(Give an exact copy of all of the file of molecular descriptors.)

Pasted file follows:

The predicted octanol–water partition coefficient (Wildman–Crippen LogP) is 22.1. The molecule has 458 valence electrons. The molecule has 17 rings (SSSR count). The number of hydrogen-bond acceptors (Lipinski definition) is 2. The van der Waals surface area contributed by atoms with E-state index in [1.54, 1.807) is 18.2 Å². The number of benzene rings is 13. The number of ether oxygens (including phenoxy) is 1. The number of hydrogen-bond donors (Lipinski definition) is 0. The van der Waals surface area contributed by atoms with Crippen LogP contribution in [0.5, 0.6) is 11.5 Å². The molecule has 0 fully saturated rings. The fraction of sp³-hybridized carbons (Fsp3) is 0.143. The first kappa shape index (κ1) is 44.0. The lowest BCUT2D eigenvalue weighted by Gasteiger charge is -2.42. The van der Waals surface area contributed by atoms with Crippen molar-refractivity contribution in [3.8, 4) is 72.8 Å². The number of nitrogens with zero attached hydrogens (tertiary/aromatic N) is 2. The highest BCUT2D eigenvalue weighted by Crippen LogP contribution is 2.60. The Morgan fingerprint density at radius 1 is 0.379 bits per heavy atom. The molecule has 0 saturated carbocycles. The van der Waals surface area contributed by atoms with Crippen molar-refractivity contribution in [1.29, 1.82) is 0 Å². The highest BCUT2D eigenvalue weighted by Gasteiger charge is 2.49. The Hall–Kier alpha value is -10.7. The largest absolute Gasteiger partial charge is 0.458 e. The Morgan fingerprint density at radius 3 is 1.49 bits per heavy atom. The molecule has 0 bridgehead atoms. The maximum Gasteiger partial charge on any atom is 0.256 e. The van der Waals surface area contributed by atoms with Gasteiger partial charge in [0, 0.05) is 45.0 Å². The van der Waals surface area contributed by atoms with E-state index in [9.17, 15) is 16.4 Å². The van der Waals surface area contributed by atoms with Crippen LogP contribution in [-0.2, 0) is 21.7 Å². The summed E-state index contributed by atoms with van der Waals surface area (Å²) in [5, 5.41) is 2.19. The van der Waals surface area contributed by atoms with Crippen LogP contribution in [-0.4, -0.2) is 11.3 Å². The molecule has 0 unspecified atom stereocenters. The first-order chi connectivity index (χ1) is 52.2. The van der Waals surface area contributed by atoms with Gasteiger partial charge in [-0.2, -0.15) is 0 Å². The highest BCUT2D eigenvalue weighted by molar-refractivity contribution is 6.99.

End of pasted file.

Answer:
The predicted octanol–water partition coefficient (Wildman–Crippen LogP) is 22.1. The molecule has 458 valence electrons. The molecule has 17 rings (SSSR count). The number of hydrogen-bond acceptors (Lipinski definition) is 2. The van der Waals surface area contributed by atoms with E-state index in [1.54, 1.807) is 18.2 Å². The number of benzene rings is 13. The number of ether oxygens (including phenoxy) is 1. The number of hydrogen-bond donors (Lipinski definition) is 0. The van der Waals surface area contributed by atoms with Crippen LogP contribution in [0.5, 0.6) is 11.5 Å². The molecule has 0 fully saturated rings. The fraction of sp³-hybridized carbons (Fsp3) is 0.143. The first kappa shape index (κ1) is 44.0. The lowest BCUT2D eigenvalue weighted by Gasteiger charge is -2.42. The van der Waals surface area contributed by atoms with Crippen molar-refractivity contribution in [3.8, 4) is 72.8 Å². The number of nitrogens with zero attached hydrogens (tertiary/aromatic N) is 2. The highest BCUT2D eigenvalue weighted by Crippen LogP contribution is 2.60. The Morgan fingerprint density at radius 1 is 0.379 bits per heavy atom. The molecule has 0 saturated carbocycles. The van der Waals surface area contributed by atoms with Crippen molar-refractivity contribution in [1.29, 1.82) is 0 Å². The highest BCUT2D eigenvalue weighted by Gasteiger charge is 2.49. The Hall–Kier alpha value is -10.7. The largest absolute Gasteiger partial charge is 0.458 e. The Morgan fingerprint density at radius 3 is 1.49 bits per heavy atom. The molecule has 0 bridgehead atoms. The maximum Gasteiger partial charge on any atom is 0.256 e. The van der Waals surface area contributed by atoms with Gasteiger partial charge in [0, 0.05) is 45.0 Å². The van der Waals surface area contributed by atoms with E-state index in [9.17, 15) is 16.4 Å². The van der Waals surface area contributed by atoms with Crippen LogP contribution in [-0.2, 0) is 21.7 Å². The summed E-state index contributed by atoms with van der Waals surface area (Å²) in [5, 5.41) is 2.19. The van der Waals surface area contributed by atoms with Crippen LogP contribution in [-0.4, -0.2) is 11.3 Å². The molecule has 0 unspecified atom stereocenters. The first-order chi connectivity index (χ1) is 52.2. The van der Waals surface area contributed by atoms with Gasteiger partial charge in [-0.2, -0.15) is 0 Å². The highest BCUT2D eigenvalue weighted by molar-refractivity contribution is 6.99.